The second option, that of fiat special creation of a first pair, avoids the problem of a bottleneck mechanism by positing a miracle. While that does solve one problem, it causes another. The human genome is replete with evidence that we share common ancestors with other species, such as chimpanzees and gorillas. I spend a significant amount of time in Adam and the Genome laying out that evidence, and even that discussion is merely a drop in the bucket. If Adam and Eve are created de novo, why does our genome look like we evolved? Gauger and Hossjer do not say – though it is clear from their published work that they, like many (but not all) ID proponents, do not accept common ancestry.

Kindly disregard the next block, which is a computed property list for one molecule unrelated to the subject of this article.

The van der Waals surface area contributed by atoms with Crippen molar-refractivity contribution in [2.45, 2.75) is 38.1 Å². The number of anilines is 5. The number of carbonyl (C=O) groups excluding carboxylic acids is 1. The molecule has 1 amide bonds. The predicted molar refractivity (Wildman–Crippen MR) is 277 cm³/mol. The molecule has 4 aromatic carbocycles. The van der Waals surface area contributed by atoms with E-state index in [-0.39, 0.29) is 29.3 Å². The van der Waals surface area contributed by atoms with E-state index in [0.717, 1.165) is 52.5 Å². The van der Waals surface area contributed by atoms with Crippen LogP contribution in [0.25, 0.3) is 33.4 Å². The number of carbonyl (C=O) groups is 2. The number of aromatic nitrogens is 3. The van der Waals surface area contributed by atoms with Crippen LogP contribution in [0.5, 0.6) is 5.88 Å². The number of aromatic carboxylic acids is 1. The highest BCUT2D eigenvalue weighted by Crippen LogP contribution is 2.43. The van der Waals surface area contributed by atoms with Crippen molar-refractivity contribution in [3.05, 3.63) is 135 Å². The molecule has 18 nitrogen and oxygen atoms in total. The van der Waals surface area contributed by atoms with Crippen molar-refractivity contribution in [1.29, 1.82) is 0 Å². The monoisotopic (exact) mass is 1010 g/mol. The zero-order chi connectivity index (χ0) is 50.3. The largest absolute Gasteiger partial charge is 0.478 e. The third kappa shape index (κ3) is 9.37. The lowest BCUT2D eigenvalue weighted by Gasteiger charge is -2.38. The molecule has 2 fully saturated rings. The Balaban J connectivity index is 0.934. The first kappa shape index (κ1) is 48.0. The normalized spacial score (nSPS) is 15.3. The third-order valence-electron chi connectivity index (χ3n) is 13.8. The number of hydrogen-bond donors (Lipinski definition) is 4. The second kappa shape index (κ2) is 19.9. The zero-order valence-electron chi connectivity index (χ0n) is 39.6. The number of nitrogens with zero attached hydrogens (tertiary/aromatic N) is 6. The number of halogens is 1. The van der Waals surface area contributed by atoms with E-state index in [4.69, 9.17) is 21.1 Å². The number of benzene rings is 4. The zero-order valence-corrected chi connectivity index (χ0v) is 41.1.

Because the evidence for humans and chimpanzees sharing a common ancestral population is so strong (and honestly, only folks with prior theological commitments argue against that, given the strength of the evidence) we can use the chimpanzee genome to help us understand mutations in the human genome. (As an aside, since many of the readers of Jesus Creed will be familiar with textual criticism, the principles here are exactly the same, just swapping DNA sequences for variant manuscripts). If we see a “variant text” in present-day humans – a place in the genome where we see differences between present-day people – we can use the chimpanzee genome as a reference to determine what the “original text” for that region most likely was (or the gorilla genome, or the orangutan genome, and so on. Comparing multiple “manuscripts” is often helpful).